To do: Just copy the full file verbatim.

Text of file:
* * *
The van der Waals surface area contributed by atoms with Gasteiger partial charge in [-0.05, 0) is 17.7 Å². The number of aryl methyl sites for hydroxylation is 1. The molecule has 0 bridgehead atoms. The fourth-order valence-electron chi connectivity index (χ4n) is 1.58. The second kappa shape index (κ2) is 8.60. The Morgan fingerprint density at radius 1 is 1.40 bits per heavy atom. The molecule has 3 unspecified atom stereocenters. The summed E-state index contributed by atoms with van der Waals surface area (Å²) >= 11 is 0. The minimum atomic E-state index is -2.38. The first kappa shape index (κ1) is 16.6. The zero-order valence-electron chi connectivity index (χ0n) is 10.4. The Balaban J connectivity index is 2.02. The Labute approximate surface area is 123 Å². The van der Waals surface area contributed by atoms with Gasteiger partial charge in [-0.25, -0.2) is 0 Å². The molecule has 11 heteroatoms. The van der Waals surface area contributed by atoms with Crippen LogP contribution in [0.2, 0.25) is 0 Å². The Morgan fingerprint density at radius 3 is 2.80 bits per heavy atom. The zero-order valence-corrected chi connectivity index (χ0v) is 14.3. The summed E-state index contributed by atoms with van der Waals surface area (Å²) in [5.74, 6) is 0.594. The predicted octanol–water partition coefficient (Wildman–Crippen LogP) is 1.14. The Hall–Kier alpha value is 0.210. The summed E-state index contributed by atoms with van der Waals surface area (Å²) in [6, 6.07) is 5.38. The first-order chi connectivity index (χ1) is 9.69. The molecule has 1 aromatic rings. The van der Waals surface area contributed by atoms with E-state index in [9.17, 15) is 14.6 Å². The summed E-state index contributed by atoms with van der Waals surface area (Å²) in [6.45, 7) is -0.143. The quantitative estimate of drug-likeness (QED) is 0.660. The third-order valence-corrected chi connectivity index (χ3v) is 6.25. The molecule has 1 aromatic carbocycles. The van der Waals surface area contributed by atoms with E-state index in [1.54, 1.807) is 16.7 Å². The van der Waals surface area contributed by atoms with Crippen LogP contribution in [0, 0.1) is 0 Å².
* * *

The van der Waals surface area contributed by atoms with Gasteiger partial charge in [-0.05, 0) is 17.7 Å². The number of aryl methyl sites for hydroxylation is 1. The molecule has 0 bridgehead atoms. The fourth-order valence-electron chi connectivity index (χ4n) is 1.58. The second kappa shape index (κ2) is 8.60. The Morgan fingerprint density at radius 1 is 1.40 bits per heavy atom. The molecule has 3 unspecified atom stereocenters. The summed E-state index contributed by atoms with van der Waals surface area (Å²) >= 11 is 0. The minimum atomic E-state index is -2.38. The first kappa shape index (κ1) is 16.6. The zero-order valence-electron chi connectivity index (χ0n) is 10.4. The Balaban J connectivity index is 2.02. The Labute approximate surface area is 123 Å². The van der Waals surface area contributed by atoms with Gasteiger partial charge in [-0.25, -0.2) is 0 Å². The molecule has 11 heteroatoms. The van der Waals surface area contributed by atoms with Crippen LogP contribution in [0.2, 0.25) is 0 Å². The Morgan fingerprint density at radius 3 is 2.80 bits per heavy atom. The zero-order valence-corrected chi connectivity index (χ0v) is 14.3. The summed E-state index contributed by atoms with van der Waals surface area (Å²) in [5.74, 6) is 0.594. The predicted octanol–water partition coefficient (Wildman–Crippen LogP) is 1.14. The Hall–Kier alpha value is 0.210. The summed E-state index contributed by atoms with van der Waals surface area (Å²) in [6, 6.07) is 5.38. The first-order chi connectivity index (χ1) is 9.69. The molecule has 1 aromatic rings. The van der Waals surface area contributed by atoms with E-state index in [9.17, 15) is 14.6 Å². The summed E-state index contributed by atoms with van der Waals surface area (Å²) in [6.45, 7) is -0.143. The quantitative estimate of drug-likeness (QED) is 0.660. The third-order valence-corrected chi connectivity index (χ3v) is 6.25. The molecule has 1 aromatic carbocycles. The van der Waals surface area contributed by atoms with E-state index in [1.54, 1.807) is 16.7 Å². The van der Waals surface area contributed by atoms with Crippen LogP contribution in [0, 0.1) is 0 Å².